Some campaigners raising placards to preach against galamsey.
MINISTER OF Lands and Natural Resources, John Peter Amewu has indicated that the three-week ultimatum issued to illegal miners to halt their activities, has paid off greatly, saying about 200 excavators had so far pulled out of galamsey sites nationwide.
The news came as government launch a special initiative dubbed the Multilateral Mining Integration Project (MMIP), a partnership arrangement between the Minerals Commission of Ghana, and the sector ministry.
Speaking at the launch of the campaign at Kwahu Mpraeso on Saturday, April 14, this year, Mr. Amewu said “I am extremely excited today to announce to you that the three weeks ultimatum we’ve given is working, we have results. So far, over 76 excavators, according to the records I have, have moved from the Western Region, 26 have migrated from the Eastern Region, this is a good indication that these excavators have been moved from the forests.” The launch was held under the theme: “No To Galamsey.”
The New Patriotic Party (NPP) administration has decided to clamp down on illegal mining as the dire consequences of ‘galamsey’ stares Ghana in the face, with experts at the Ghana Water Company warning that if the activities were not stopped, the country could risk importing water in the near future.
Some Ghanaians and their foreign counterparts, especially Chinese and Indians were reportedly the perpetrators of the illegal mining activities nationwide; invading every community, forest, river bodies in a desperate search for gold.
In some instances, the Chinese and Indians who were reportedly the major beneficiaries of the illegal mining activities, have allegedly adopted fraudulent means of evading taxes by reportedly smuggling the commodity to neighboring Togo before exporting it to Dubai and other countries.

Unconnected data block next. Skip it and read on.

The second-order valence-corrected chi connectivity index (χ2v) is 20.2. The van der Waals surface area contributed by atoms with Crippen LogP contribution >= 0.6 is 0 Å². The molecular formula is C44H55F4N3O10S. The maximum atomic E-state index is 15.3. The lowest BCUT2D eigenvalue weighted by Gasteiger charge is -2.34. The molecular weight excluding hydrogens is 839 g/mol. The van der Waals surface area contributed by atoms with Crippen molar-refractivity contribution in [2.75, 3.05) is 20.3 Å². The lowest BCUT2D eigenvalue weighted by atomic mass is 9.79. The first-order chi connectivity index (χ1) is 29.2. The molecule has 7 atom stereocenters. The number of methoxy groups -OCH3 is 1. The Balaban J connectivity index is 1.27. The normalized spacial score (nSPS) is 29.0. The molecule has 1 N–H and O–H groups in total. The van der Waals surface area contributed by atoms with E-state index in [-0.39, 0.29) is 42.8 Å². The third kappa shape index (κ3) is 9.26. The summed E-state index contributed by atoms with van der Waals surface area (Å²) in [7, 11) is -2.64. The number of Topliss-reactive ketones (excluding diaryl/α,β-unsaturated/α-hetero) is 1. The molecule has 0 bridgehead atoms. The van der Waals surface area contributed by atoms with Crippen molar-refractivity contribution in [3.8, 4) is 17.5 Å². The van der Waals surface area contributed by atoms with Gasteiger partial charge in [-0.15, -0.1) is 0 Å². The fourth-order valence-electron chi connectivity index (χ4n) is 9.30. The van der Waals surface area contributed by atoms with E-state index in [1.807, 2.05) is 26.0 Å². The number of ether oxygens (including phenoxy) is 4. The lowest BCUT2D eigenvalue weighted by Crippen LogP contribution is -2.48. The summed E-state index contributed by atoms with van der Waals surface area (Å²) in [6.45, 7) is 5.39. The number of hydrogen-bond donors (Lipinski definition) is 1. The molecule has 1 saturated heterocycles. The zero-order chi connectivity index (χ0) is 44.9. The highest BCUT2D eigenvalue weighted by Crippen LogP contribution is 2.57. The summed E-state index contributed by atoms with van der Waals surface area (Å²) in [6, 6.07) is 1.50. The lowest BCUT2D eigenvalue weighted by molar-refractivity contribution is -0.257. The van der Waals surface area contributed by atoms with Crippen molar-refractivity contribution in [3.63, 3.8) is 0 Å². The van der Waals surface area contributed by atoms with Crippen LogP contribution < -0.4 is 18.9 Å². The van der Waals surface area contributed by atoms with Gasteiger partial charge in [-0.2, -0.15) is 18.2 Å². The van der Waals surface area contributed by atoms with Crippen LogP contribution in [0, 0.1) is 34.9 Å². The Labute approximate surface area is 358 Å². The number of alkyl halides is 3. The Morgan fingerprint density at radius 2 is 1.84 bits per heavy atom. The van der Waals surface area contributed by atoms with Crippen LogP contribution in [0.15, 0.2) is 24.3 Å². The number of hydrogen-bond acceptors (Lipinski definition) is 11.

But Mr. Amewu warned that if the illegal miners do not halt their activities, government shall adopt a “militant approach.”
He made it clear that the government was not against Ghanaians engaged in small scale mining so far as they do so in a sustainable and environmentally friendly manner.
“What we are against is those who are mining in river bodies, those who are digging down the river beds, that one cannot be allowed, as a country, as a government; as Ghanaians we cannot continue allowing people to destroy our river bodies, destroy our forests, destroy our lands,” he said.
“Through the Minerals Commission, the Ministry is going to deploy the use of drones to monitor galamsey sites.”
Already, the Commission has awarded on contract vast acreages of areas which shall be allocated to small scale miners, he said.
“The good thing about this approach is that they will no longer go looking for gold by digging anywhere, the Commission will look for areas that are prospective and bring all of you together to work,” he added.
BY Melvin Tarlue